It’s easy to become focused on the tactics in public relations. It can be sort of fun to plan big PR events, prepare new brochures, and write press releases. They say that speaking without thinking is like shooting without aiming: I would assert that running a PR campaign is the same. Running a stellar PR campaign will be about as useful as driving a car with out wheels if you don’t know who you are talking to.
A school district public affairs director could have many audiences he or she needs to target. They may want to target parents to encourage them to be more involved in their students lives. High school students are another audience if you wish to encourage them to avoid drugs and violence. If your district is hiring, you may want to target graduate students from a local college. Where do each of these groups receive information? Would it be effective to use Facebook to target parents? Would you want to use a televised news clip to target high school students? Do potential teachers read the paper?
Here are a few things you need to find out about an audience:
Who are they: What demographic group are you targeting? Simply targeting teenagers isn’t enough. Teenagers in San Francisco, California are likely going to be much different from teenagers in Rexburg, Idaho. Teenagers at the public Seaside High School will likely be different from students at the private St. Peter‘s Holy Cross High School (both names I invented, just FYI).
Where do they turn for information: Do they attend town hall meetings? Are they likely to attend an event with a pop star DJ? Do they have a Facebook account? Do they watch the evening news? Or do they watch Jay Leno? If you mis-target your ad campaign, your audience will never get it.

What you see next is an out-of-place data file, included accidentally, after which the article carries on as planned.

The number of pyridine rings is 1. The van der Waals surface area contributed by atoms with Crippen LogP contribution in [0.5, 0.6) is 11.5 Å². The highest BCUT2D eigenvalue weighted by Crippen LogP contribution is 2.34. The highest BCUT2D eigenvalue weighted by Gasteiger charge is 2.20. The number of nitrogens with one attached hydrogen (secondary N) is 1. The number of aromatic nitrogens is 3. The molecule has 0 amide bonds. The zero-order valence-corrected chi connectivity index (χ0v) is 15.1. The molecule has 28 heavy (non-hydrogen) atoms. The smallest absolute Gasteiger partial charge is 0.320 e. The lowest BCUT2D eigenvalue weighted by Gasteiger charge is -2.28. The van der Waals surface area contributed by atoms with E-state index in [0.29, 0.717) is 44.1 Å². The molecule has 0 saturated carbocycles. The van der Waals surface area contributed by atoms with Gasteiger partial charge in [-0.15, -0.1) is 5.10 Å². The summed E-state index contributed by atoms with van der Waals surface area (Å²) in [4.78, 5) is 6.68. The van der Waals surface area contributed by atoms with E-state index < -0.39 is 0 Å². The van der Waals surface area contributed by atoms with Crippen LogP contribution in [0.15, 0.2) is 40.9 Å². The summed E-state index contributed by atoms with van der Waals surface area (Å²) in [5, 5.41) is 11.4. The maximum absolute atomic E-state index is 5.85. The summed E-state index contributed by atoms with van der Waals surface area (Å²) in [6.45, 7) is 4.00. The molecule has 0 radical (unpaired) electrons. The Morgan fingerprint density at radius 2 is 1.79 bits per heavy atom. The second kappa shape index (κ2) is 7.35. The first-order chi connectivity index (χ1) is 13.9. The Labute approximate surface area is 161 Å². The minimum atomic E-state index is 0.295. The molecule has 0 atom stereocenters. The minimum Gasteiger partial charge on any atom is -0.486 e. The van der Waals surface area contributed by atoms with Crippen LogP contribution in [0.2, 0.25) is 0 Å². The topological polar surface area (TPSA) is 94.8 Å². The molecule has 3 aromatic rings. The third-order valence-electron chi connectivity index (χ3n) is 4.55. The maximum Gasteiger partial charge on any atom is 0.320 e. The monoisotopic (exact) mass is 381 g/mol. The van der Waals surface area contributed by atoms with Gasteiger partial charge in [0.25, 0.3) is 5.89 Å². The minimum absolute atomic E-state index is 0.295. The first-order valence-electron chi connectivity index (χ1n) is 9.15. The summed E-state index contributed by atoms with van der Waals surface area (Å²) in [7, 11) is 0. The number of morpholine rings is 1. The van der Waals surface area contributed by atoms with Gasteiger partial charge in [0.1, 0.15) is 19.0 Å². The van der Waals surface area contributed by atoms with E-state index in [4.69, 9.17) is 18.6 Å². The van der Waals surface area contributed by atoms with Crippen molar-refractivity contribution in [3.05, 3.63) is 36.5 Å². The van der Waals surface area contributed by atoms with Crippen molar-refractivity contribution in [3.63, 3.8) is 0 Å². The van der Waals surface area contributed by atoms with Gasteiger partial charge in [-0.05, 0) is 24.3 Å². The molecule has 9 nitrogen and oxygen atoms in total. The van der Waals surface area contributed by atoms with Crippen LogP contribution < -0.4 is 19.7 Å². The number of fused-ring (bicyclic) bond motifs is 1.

What are their key interests: What drives your audience in life? What do they want? It is important to know what your audience’s key interests are. What are their needs? How can your company, service, product, or message satisfy that need? If you misinterpret your audience’s key interests, even if they get the message they probably won’t care.
Give them a name: An excellent public relations professor taught our class to even give your key audience a name. For example, if you were planning a PR campaign to promote a new online job search tool, you might target someone like Joe. Joe is a 40-year-old man from Atlanta, Georgia. He works for a power plant and makes $35,000 a year. He watches Stephen Colbert every night and checks the Internet frequently looking for a new job.
Putting a face and a name to your audience helps you to humanize them. It connects you with what they need in life. Faceless masses usually won’t be very helpful to your cause. Public relations isn’t just about serving the needs of your employer (although that is paramount). PR is about creating value for your publics so that they can act in their own self interest.
About the Author
Derek Gurr is a public relations student at BYU and a writer for MyCollegesandCareers.com. My Colleges and Careers can be of great assistance to those that are trying to locate and register to go to the best online universities.